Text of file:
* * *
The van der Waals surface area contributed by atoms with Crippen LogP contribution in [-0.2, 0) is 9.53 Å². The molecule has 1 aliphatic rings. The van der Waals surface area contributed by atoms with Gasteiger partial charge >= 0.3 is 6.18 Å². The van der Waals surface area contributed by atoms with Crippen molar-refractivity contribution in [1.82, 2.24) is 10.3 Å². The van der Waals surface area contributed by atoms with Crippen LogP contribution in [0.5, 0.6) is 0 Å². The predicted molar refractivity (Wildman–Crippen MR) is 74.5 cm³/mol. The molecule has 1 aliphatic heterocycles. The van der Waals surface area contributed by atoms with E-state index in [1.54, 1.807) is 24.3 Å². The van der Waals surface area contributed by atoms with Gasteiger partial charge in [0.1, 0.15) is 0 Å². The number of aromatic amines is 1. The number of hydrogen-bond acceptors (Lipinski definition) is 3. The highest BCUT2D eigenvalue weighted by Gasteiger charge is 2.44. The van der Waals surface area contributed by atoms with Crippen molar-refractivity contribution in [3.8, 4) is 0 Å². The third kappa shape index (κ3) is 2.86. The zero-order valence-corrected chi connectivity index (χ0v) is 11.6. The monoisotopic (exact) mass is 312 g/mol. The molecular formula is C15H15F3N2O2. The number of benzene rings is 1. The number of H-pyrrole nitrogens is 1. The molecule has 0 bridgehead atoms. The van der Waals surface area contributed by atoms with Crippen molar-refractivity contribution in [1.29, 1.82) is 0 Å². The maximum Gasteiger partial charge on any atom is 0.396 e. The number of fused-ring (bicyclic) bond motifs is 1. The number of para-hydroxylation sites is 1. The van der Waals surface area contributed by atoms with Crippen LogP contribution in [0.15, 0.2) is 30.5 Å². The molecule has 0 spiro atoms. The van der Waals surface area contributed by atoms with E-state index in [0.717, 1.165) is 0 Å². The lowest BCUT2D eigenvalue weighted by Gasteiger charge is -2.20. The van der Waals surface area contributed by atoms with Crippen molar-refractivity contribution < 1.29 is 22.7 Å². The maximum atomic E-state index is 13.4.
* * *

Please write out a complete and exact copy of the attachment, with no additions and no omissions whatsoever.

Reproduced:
The van der Waals surface area contributed by atoms with Crippen LogP contribution in [-0.2, 0) is 9.53 Å². The molecule has 1 aliphatic rings. The van der Waals surface area contributed by atoms with Gasteiger partial charge >= 0.3 is 6.18 Å². The van der Waals surface area contributed by atoms with Crippen molar-refractivity contribution in [1.82, 2.24) is 10.3 Å². The van der Waals surface area contributed by atoms with Crippen LogP contribution in [0.5, 0.6) is 0 Å². The predicted molar refractivity (Wildman–Crippen MR) is 74.5 cm³/mol. The molecule has 1 aliphatic heterocycles. The van der Waals surface area contributed by atoms with E-state index in [1.54, 1.807) is 24.3 Å². The van der Waals surface area contributed by atoms with Gasteiger partial charge in [0.1, 0.15) is 0 Å². The number of aromatic amines is 1. The number of hydrogen-bond acceptors (Lipinski definition) is 3. The highest BCUT2D eigenvalue weighted by Gasteiger charge is 2.44. The van der Waals surface area contributed by atoms with Crippen molar-refractivity contribution in [3.8, 4) is 0 Å². The third kappa shape index (κ3) is 2.86. The zero-order valence-corrected chi connectivity index (χ0v) is 11.6. The monoisotopic (exact) mass is 312 g/mol. The molecular formula is C15H15F3N2O2. The number of benzene rings is 1. The number of H-pyrrole nitrogens is 1. The molecule has 0 bridgehead atoms. The van der Waals surface area contributed by atoms with Crippen molar-refractivity contribution in [1.29, 1.82) is 0 Å². The maximum Gasteiger partial charge on any atom is 0.396 e. The number of fused-ring (bicyclic) bond motifs is 1. The number of para-hydroxylation sites is 1. The van der Waals surface area contributed by atoms with Crippen LogP contribution in [0.15, 0.2) is 30.5 Å². The molecule has 0 spiro atoms. The van der Waals surface area contributed by atoms with E-state index in [0.717, 1.165) is 0 Å². The lowest BCUT2D eigenvalue weighted by Gasteiger charge is -2.20. The van der Waals surface area contributed by atoms with Crippen molar-refractivity contribution < 1.29 is 22.7 Å². The maximum atomic E-state index is 13.4.